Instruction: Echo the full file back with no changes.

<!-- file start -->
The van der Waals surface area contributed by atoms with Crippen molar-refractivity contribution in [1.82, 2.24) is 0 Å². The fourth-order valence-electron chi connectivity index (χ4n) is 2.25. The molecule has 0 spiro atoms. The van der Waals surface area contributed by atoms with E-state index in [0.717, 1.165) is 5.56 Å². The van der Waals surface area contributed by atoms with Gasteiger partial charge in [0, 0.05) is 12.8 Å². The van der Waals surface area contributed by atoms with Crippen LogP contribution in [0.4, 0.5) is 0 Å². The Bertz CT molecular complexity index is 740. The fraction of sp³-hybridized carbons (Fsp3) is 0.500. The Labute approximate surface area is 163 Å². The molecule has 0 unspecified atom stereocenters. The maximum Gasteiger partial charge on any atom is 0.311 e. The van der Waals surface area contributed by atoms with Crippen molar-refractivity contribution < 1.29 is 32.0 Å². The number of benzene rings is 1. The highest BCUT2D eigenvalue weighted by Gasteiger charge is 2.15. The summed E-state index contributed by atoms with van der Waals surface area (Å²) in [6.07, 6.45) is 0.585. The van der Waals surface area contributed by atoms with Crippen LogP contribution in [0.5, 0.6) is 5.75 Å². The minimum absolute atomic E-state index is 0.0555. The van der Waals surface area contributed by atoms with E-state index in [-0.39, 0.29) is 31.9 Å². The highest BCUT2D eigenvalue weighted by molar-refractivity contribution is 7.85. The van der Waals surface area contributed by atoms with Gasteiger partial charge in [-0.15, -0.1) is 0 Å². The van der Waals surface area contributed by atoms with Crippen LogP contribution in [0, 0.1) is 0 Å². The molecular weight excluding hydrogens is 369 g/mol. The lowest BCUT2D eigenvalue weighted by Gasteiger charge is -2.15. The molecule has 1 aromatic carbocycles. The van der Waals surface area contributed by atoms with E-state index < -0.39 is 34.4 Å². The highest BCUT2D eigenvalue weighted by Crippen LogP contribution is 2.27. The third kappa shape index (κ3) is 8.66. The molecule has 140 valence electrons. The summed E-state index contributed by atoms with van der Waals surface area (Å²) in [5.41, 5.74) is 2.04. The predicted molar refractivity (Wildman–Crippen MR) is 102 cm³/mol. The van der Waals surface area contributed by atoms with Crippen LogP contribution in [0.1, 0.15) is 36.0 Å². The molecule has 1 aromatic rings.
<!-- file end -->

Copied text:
The van der Waals surface area contributed by atoms with Crippen molar-refractivity contribution in [1.82, 2.24) is 0 Å². The fourth-order valence-electron chi connectivity index (χ4n) is 2.25. The molecule has 0 spiro atoms. The van der Waals surface area contributed by atoms with E-state index in [0.717, 1.165) is 5.56 Å². The van der Waals surface area contributed by atoms with Gasteiger partial charge in [0, 0.05) is 12.8 Å². The van der Waals surface area contributed by atoms with Crippen LogP contribution in [0.4, 0.5) is 0 Å². The Bertz CT molecular complexity index is 740. The fraction of sp³-hybridized carbons (Fsp3) is 0.500. The Labute approximate surface area is 163 Å². The molecule has 0 unspecified atom stereocenters. The maximum Gasteiger partial charge on any atom is 0.311 e. The van der Waals surface area contributed by atoms with Crippen molar-refractivity contribution < 1.29 is 32.0 Å². The number of benzene rings is 1. The highest BCUT2D eigenvalue weighted by Gasteiger charge is 2.15. The summed E-state index contributed by atoms with van der Waals surface area (Å²) in [6.07, 6.45) is 0.585. The van der Waals surface area contributed by atoms with Crippen LogP contribution in [0.5, 0.6) is 5.75 Å². The minimum absolute atomic E-state index is 0.0555. The van der Waals surface area contributed by atoms with E-state index in [-0.39, 0.29) is 31.9 Å². The highest BCUT2D eigenvalue weighted by molar-refractivity contribution is 7.85. The van der Waals surface area contributed by atoms with Gasteiger partial charge in [-0.15, -0.1) is 0 Å². The van der Waals surface area contributed by atoms with Crippen LogP contribution in [0, 0.1) is 0 Å². The molecular weight excluding hydrogens is 369 g/mol. The lowest BCUT2D eigenvalue weighted by Gasteiger charge is -2.15. The molecule has 1 aromatic carbocycles. The van der Waals surface area contributed by atoms with E-state index < -0.39 is 34.4 Å². The highest BCUT2D eigenvalue weighted by Crippen LogP contribution is 2.27. The third kappa shape index (κ3) is 8.66. The molecule has 140 valence electrons. The summed E-state index contributed by atoms with van der Waals surface area (Å²) in [5.41, 5.74) is 2.04. The predicted molar refractivity (Wildman–Crippen MR) is 102 cm³/mol. The van der Waals surface area contributed by atoms with Crippen LogP contribution in [0.1, 0.15) is 36.0 Å². The molecule has 1 aromatic rings.